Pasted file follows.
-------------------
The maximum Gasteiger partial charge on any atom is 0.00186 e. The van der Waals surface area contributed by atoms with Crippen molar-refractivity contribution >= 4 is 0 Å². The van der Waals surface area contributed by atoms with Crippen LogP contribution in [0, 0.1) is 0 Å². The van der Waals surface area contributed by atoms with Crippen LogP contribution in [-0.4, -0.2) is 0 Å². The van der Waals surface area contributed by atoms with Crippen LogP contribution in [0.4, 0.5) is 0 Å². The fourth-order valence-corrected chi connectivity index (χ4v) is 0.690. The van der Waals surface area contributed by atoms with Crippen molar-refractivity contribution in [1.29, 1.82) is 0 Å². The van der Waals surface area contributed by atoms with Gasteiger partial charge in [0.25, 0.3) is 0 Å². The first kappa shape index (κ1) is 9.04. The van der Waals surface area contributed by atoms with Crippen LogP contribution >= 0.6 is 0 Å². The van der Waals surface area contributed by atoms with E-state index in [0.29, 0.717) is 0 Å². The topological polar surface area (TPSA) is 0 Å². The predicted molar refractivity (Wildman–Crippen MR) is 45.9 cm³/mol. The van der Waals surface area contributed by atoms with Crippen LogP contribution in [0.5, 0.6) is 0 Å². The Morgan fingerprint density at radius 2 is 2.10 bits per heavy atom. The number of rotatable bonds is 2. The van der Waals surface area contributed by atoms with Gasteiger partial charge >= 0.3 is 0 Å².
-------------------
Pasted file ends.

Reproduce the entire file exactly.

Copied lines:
The maximum Gasteiger partial charge on any atom is 0.00186 e. The van der Waals surface area contributed by atoms with Crippen molar-refractivity contribution >= 4 is 0 Å². The van der Waals surface area contributed by atoms with Crippen LogP contribution in [0, 0.1) is 0 Å². The van der Waals surface area contributed by atoms with Crippen LogP contribution in [-0.4, -0.2) is 0 Å². The van der Waals surface area contributed by atoms with Crippen LogP contribution in [0.4, 0.5) is 0 Å². The fourth-order valence-corrected chi connectivity index (χ4v) is 0.690. The van der Waals surface area contributed by atoms with Crippen molar-refractivity contribution in [1.29, 1.82) is 0 Å². The van der Waals surface area contributed by atoms with Gasteiger partial charge in [0.25, 0.3) is 0 Å². The first kappa shape index (κ1) is 9.04. The van der Waals surface area contributed by atoms with Crippen LogP contribution >= 0.6 is 0 Å². The van der Waals surface area contributed by atoms with E-state index in [0.29, 0.717) is 0 Å². The topological polar surface area (TPSA) is 0 Å². The predicted molar refractivity (Wildman–Crippen MR) is 45.9 cm³/mol. The van der Waals surface area contributed by atoms with Crippen LogP contribution in [0.5, 0.6) is 0 Å². The Morgan fingerprint density at radius 2 is 2.10 bits per heavy atom. The number of rotatable bonds is 2. The van der Waals surface area contributed by atoms with Gasteiger partial charge >= 0.3 is 0 Å².